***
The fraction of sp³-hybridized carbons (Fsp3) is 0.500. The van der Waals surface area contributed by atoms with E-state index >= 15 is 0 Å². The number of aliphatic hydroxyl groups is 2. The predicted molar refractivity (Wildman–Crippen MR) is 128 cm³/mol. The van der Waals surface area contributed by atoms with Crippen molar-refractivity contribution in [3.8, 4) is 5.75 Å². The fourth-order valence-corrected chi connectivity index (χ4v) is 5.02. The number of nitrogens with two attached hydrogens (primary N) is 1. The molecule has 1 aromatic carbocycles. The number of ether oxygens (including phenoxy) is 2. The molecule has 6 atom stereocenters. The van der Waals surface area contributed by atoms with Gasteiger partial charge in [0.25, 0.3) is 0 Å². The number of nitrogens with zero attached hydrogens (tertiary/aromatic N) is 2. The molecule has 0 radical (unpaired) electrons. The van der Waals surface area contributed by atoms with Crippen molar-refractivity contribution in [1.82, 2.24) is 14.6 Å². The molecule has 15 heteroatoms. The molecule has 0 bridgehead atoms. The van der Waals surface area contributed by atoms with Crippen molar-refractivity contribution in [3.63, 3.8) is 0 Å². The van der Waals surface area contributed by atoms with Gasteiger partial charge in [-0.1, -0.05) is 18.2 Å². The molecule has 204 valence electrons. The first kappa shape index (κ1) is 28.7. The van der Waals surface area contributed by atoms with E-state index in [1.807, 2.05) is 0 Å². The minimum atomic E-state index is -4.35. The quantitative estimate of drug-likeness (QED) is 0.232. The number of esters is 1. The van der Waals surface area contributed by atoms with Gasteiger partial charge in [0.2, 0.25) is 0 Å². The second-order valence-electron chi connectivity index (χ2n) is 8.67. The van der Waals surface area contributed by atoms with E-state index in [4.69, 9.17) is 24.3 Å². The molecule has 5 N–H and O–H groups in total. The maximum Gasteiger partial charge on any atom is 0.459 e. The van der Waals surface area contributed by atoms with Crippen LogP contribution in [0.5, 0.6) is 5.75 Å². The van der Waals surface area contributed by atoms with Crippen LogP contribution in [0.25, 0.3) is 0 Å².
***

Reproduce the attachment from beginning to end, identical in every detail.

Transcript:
The fraction of sp³-hybridized carbons (Fsp3) is 0.500. The van der Waals surface area contributed by atoms with E-state index >= 15 is 0 Å². The number of aliphatic hydroxyl groups is 2. The predicted molar refractivity (Wildman–Crippen MR) is 128 cm³/mol. The van der Waals surface area contributed by atoms with Crippen molar-refractivity contribution in [3.8, 4) is 5.75 Å². The fourth-order valence-corrected chi connectivity index (χ4v) is 5.02. The number of nitrogens with two attached hydrogens (primary N) is 1. The molecule has 1 aromatic carbocycles. The number of ether oxygens (including phenoxy) is 2. The molecule has 6 atom stereocenters. The van der Waals surface area contributed by atoms with Gasteiger partial charge in [0.25, 0.3) is 0 Å². The number of nitrogens with zero attached hydrogens (tertiary/aromatic N) is 2. The molecule has 0 radical (unpaired) electrons. The van der Waals surface area contributed by atoms with Crippen molar-refractivity contribution in [1.82, 2.24) is 14.6 Å². The molecule has 15 heteroatoms. The molecule has 0 bridgehead atoms. The van der Waals surface area contributed by atoms with Crippen molar-refractivity contribution in [3.63, 3.8) is 0 Å². The van der Waals surface area contributed by atoms with Gasteiger partial charge in [-0.1, -0.05) is 18.2 Å². The molecule has 204 valence electrons. The first kappa shape index (κ1) is 28.7. The van der Waals surface area contributed by atoms with E-state index in [1.807, 2.05) is 0 Å². The minimum atomic E-state index is -4.35. The quantitative estimate of drug-likeness (QED) is 0.232. The number of esters is 1. The van der Waals surface area contributed by atoms with Gasteiger partial charge in [0.2, 0.25) is 0 Å². The second-order valence-electron chi connectivity index (χ2n) is 8.67. The van der Waals surface area contributed by atoms with E-state index in [4.69, 9.17) is 24.3 Å². The molecule has 5 N–H and O–H groups in total. The maximum Gasteiger partial charge on any atom is 0.459 e. The van der Waals surface area contributed by atoms with Crippen LogP contribution in [0.5, 0.6) is 5.75 Å². The van der Waals surface area contributed by atoms with Crippen LogP contribution in [0.25, 0.3) is 0 Å².